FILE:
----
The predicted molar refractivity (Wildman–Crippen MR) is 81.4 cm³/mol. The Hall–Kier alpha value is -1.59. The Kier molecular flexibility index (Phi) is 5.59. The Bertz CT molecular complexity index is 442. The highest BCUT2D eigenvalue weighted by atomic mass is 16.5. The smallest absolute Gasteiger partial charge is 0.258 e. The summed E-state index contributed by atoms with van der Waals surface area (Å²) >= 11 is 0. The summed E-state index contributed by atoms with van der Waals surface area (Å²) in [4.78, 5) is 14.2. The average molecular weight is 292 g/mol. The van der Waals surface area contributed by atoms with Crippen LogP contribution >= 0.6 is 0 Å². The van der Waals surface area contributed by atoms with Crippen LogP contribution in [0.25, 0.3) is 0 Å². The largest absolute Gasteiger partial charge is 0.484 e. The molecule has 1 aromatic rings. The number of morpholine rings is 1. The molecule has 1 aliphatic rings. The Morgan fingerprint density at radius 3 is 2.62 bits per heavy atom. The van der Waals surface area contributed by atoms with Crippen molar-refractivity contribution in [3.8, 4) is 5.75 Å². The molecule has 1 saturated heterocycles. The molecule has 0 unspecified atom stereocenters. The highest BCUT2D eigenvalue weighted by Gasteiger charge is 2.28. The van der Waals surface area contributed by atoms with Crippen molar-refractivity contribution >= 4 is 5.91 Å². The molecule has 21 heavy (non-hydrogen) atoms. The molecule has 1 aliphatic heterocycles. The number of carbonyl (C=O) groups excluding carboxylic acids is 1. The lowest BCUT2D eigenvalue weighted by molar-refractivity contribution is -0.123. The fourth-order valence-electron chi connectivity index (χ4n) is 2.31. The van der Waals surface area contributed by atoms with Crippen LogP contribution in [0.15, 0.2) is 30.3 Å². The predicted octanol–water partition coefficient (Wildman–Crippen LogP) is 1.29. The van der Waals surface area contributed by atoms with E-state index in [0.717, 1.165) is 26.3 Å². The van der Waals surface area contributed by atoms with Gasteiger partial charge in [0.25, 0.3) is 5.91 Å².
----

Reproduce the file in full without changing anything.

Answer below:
The predicted molar refractivity (Wildman–Crippen MR) is 81.4 cm³/mol. The Hall–Kier alpha value is -1.59. The Kier molecular flexibility index (Phi) is 5.59. The Bertz CT molecular complexity index is 442. The highest BCUT2D eigenvalue weighted by atomic mass is 16.5. The smallest absolute Gasteiger partial charge is 0.258 e. The summed E-state index contributed by atoms with van der Waals surface area (Å²) >= 11 is 0. The summed E-state index contributed by atoms with van der Waals surface area (Å²) in [4.78, 5) is 14.2. The average molecular weight is 292 g/mol. The van der Waals surface area contributed by atoms with Crippen LogP contribution >= 0.6 is 0 Å². The van der Waals surface area contributed by atoms with Crippen LogP contribution in [0.25, 0.3) is 0 Å². The largest absolute Gasteiger partial charge is 0.484 e. The molecule has 1 aromatic rings. The number of morpholine rings is 1. The molecule has 1 aliphatic rings. The Morgan fingerprint density at radius 3 is 2.62 bits per heavy atom. The van der Waals surface area contributed by atoms with Crippen molar-refractivity contribution in [3.8, 4) is 5.75 Å². The molecule has 1 saturated heterocycles. The molecule has 0 unspecified atom stereocenters. The highest BCUT2D eigenvalue weighted by Gasteiger charge is 2.28. The van der Waals surface area contributed by atoms with Crippen molar-refractivity contribution >= 4 is 5.91 Å². The molecule has 21 heavy (non-hydrogen) atoms. The molecule has 1 aliphatic heterocycles. The number of carbonyl (C=O) groups excluding carboxylic acids is 1. The lowest BCUT2D eigenvalue weighted by molar-refractivity contribution is -0.123. The fourth-order valence-electron chi connectivity index (χ4n) is 2.31. The van der Waals surface area contributed by atoms with Crippen LogP contribution in [0.15, 0.2) is 30.3 Å². The predicted octanol–water partition coefficient (Wildman–Crippen LogP) is 1.29. The van der Waals surface area contributed by atoms with E-state index in [0.717, 1.165) is 26.3 Å². The van der Waals surface area contributed by atoms with Gasteiger partial charge in [0.25, 0.3) is 5.91 Å².